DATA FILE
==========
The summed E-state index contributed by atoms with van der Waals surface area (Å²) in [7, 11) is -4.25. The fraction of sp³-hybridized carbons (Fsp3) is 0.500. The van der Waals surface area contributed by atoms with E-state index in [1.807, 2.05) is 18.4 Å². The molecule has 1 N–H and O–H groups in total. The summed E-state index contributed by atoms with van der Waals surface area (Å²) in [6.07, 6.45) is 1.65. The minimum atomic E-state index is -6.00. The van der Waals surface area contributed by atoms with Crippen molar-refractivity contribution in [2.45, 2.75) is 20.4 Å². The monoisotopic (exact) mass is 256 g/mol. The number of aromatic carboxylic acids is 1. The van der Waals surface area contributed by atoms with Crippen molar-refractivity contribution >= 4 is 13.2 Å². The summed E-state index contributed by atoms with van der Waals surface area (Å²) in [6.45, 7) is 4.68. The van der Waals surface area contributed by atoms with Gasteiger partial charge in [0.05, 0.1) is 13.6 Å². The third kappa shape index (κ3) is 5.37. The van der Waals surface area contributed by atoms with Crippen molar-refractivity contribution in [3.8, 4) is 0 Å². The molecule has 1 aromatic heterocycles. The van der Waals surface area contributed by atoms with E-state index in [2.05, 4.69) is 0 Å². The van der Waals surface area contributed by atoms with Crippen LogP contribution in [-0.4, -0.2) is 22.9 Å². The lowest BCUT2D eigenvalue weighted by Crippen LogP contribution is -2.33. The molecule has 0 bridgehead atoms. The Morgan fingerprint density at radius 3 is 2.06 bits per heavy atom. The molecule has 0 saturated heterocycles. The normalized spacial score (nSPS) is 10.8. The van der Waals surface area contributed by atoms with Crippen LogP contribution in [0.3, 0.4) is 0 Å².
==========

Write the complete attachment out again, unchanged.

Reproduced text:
The summed E-state index contributed by atoms with van der Waals surface area (Å²) in [7, 11) is -4.25. The fraction of sp³-hybridized carbons (Fsp3) is 0.500. The van der Waals surface area contributed by atoms with E-state index in [1.807, 2.05) is 18.4 Å². The molecule has 1 N–H and O–H groups in total. The summed E-state index contributed by atoms with van der Waals surface area (Å²) in [6.07, 6.45) is 1.65. The minimum atomic E-state index is -6.00. The van der Waals surface area contributed by atoms with Crippen molar-refractivity contribution in [2.45, 2.75) is 20.4 Å². The monoisotopic (exact) mass is 256 g/mol. The number of aromatic carboxylic acids is 1. The van der Waals surface area contributed by atoms with Crippen molar-refractivity contribution >= 4 is 13.2 Å². The summed E-state index contributed by atoms with van der Waals surface area (Å²) in [6.45, 7) is 4.68. The van der Waals surface area contributed by atoms with Gasteiger partial charge in [0.05, 0.1) is 13.6 Å². The third kappa shape index (κ3) is 5.37. The van der Waals surface area contributed by atoms with Crippen molar-refractivity contribution in [3.8, 4) is 0 Å². The molecule has 1 aromatic heterocycles. The van der Waals surface area contributed by atoms with E-state index in [2.05, 4.69) is 0 Å². The van der Waals surface area contributed by atoms with Crippen LogP contribution in [-0.4, -0.2) is 22.9 Å². The lowest BCUT2D eigenvalue weighted by Crippen LogP contribution is -2.33. The molecule has 0 bridgehead atoms. The Morgan fingerprint density at radius 3 is 2.06 bits per heavy atom. The molecule has 0 saturated heterocycles. The normalized spacial score (nSPS) is 10.8. The van der Waals surface area contributed by atoms with Crippen LogP contribution in [0.3, 0.4) is 0 Å².